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Aug 03, 2016

What Does At-Will Employment Mean for Employers?

By: Allison Mann

In North Dakota, and every other state other than Montana, employment is presumed to be “at-will.” What this means, is that, generally, an employer can terminate an employee at any time, with or without cause, for any legal reason. Likewise, an employee can terminate the relationship at any time, just because they feel like it.

However, both state and federal law have abridged the at-will doctrine by carving out exceptions to the general rule. Laws have created protected classes and situations where an employer cannot discharge an employee without legal repercussions. In addition, the employer’s own policies and contracts may limit its right to terminate an employee.

Some legal commenters have even theorized that at-will employment is essentially worthless to an employer, after taking these factors into consideration. While this statement may be an extreme interpretation, there is some truth at its foundation.

Laws Abridging Employers’ Rights

Laws restricting the at-will doctrine are found at both the federal and the state level. They include, but are not limited to, the following:

  • The Americans with Disabilities Act;
  • The Civil Rights Act of 1964;
  • The Age Discrimination in Employment Act;
  • The Family and Medical Leave Act;
  • The Pregnancy Discrimination Act;
  • Sarbanes-Oxley Act;
  • Uniformed Services Employment and Reemployment Rights Act;
  • North Dakota Human Rights Act;
  • North Dakota Retaliation Law;
  • North Dakota law relating to employer’s discriminatory practices; and
  • Workers’ Compensation laws.
These are just to name a few. The more pessimistic commenters argue that these laws have essentially made everyone part of a protected class: women (or men), racial minorities (or those in the majority), pregnant women (or those recently pregnant), those with a medical condition (or with a close relative with a medical condition), the religious (or not), the married (or unmarried), whistleblowers, military, the aged, disabled and those that have been injured on the job. It is hard to find an employee that won’t fit into at least one of these categories.

However, these laws don’t mean that you cannot fire someone that belongs to a protected class. They do mean that you cannot fire someone because they are part of one of these protected groups. Where employers get in trouble is when there is no clear reason why an employee was fired. In many of these instances, the employee may assume, and oftentimes can make a very good showing, that they were fired for an illegal, discriminatory reason. Take for example Jane, a pregnant employee who was terminated because of consistent, poor work performance. Jane may argue that she was fired because she was pregnant. Depending on the circumstances, Jane may be able to prove wrongful termination if her employer cannot show another valid reason for the termination.

Contracts and Policies Abridging Employers’ Rights

In many situations, an employer may contract away its “at-will” employer status. These situations range from individual employment contracts to collective bargaining agreements. Generally, an employer cannot terminate these employees unless it can show good cause for such termination. One common example of this situation specifically recognized in North Dakota law is employment for a definite term. For example, a clause in the contract that states: “The term of this agreement is for __ years.”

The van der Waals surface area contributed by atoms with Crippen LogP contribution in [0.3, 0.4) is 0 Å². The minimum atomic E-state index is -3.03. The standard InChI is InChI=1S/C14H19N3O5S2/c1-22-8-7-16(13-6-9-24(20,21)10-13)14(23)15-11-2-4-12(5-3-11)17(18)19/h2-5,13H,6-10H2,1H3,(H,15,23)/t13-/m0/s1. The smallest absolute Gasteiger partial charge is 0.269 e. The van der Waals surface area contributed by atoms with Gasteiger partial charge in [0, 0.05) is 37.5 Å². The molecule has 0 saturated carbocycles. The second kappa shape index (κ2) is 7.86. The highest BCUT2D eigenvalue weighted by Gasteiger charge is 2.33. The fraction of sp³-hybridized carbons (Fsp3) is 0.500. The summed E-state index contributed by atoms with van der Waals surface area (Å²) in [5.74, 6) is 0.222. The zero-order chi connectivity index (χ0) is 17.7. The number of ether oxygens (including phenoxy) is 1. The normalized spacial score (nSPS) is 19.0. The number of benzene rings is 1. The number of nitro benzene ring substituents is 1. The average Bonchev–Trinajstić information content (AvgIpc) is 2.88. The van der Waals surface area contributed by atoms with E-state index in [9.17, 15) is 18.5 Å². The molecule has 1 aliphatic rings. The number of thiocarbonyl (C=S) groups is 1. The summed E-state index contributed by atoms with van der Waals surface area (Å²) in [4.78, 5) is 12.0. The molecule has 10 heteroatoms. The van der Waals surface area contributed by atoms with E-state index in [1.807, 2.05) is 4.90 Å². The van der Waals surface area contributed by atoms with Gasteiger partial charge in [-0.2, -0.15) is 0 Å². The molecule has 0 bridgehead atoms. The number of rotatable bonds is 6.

In addition, an employer may inadvertently waive at-will status in its own policies. Two common policies terminated employees have argued waive at-will employment are probationary period policies and progressive discipline policies. Employees argue that these policies give them the right to either work for the entire probationary period, or that the entire progressive discipline policy must be followed before an employee can be terminated.

The Takeaway:

In theory, at-will employment gives employers the power to react to day-to-day situations, and make real-time employment decisions. As shown above, this power is tempered by law and private agreement.

So, how should employers address these issues?

First, employers should minimize the risk of a seemingly discriminatory termination. The following guidelines can help ward off such wrongful terminations suits:

  • Clearly communicate all job requirements and standards to employees;
  • Apply all requirements to employees consistently;
  • Investigate any complaints against an employee before taking disciplinary action; and
  • Consider all applicable laws and policies before making a termination decision.
Second, employers must avoid inadvertently waiving at-will employment status, or be aware when at-will employment has been waived.

These are just a few general tips. For more specific guidance or for help in developing policies to address at-will employment, it is recommended that competent legal counsel be consulted.

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Reprinted with permission from an article submitted for publication in the August, 2016 Southwest Area Human Resource Association newsletter.